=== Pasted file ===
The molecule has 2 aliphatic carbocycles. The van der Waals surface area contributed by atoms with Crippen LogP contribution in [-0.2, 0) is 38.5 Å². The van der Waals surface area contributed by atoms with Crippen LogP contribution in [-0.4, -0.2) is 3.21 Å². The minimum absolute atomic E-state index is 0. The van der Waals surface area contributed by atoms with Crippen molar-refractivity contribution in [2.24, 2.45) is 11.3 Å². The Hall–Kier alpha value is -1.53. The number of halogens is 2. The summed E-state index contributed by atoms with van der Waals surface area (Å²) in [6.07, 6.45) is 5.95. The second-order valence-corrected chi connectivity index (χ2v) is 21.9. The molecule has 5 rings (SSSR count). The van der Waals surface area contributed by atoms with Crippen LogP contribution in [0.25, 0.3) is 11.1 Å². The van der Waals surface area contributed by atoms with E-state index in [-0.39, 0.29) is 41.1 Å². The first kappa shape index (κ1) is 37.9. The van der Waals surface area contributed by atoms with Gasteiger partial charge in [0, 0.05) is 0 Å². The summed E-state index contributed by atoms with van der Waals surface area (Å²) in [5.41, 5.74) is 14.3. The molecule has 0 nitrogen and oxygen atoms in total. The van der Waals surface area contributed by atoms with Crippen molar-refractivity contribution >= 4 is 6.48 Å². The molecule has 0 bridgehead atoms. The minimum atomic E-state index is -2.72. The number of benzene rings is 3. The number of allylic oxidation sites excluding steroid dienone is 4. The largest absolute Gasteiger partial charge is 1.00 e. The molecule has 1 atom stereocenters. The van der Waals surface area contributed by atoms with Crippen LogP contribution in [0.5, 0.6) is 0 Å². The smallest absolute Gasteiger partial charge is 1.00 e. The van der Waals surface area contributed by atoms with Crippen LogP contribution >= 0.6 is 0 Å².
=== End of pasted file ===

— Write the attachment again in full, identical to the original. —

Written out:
The molecule has 2 aliphatic carbocycles. The van der Waals surface area contributed by atoms with Crippen LogP contribution in [-0.2, 0) is 38.5 Å². The van der Waals surface area contributed by atoms with Crippen LogP contribution in [-0.4, -0.2) is 3.21 Å². The minimum absolute atomic E-state index is 0. The van der Waals surface area contributed by atoms with Crippen molar-refractivity contribution in [2.24, 2.45) is 11.3 Å². The Hall–Kier alpha value is -1.53. The number of halogens is 2. The summed E-state index contributed by atoms with van der Waals surface area (Å²) in [6.07, 6.45) is 5.95. The second-order valence-corrected chi connectivity index (χ2v) is 21.9. The molecule has 5 rings (SSSR count). The van der Waals surface area contributed by atoms with Crippen LogP contribution in [0.25, 0.3) is 11.1 Å². The van der Waals surface area contributed by atoms with E-state index in [-0.39, 0.29) is 41.1 Å². The first kappa shape index (κ1) is 37.9. The van der Waals surface area contributed by atoms with Gasteiger partial charge in [0, 0.05) is 0 Å². The summed E-state index contributed by atoms with van der Waals surface area (Å²) in [5.41, 5.74) is 14.3. The molecule has 0 nitrogen and oxygen atoms in total. The van der Waals surface area contributed by atoms with Crippen molar-refractivity contribution >= 4 is 6.48 Å². The molecule has 0 bridgehead atoms. The minimum atomic E-state index is -2.72. The number of benzene rings is 3. The number of allylic oxidation sites excluding steroid dienone is 4. The largest absolute Gasteiger partial charge is 1.00 e. The molecule has 1 atom stereocenters. The van der Waals surface area contributed by atoms with Crippen LogP contribution in [0.5, 0.6) is 0 Å². The smallest absolute Gasteiger partial charge is 1.00 e. The van der Waals surface area contributed by atoms with Crippen LogP contribution >= 0.6 is 0 Å².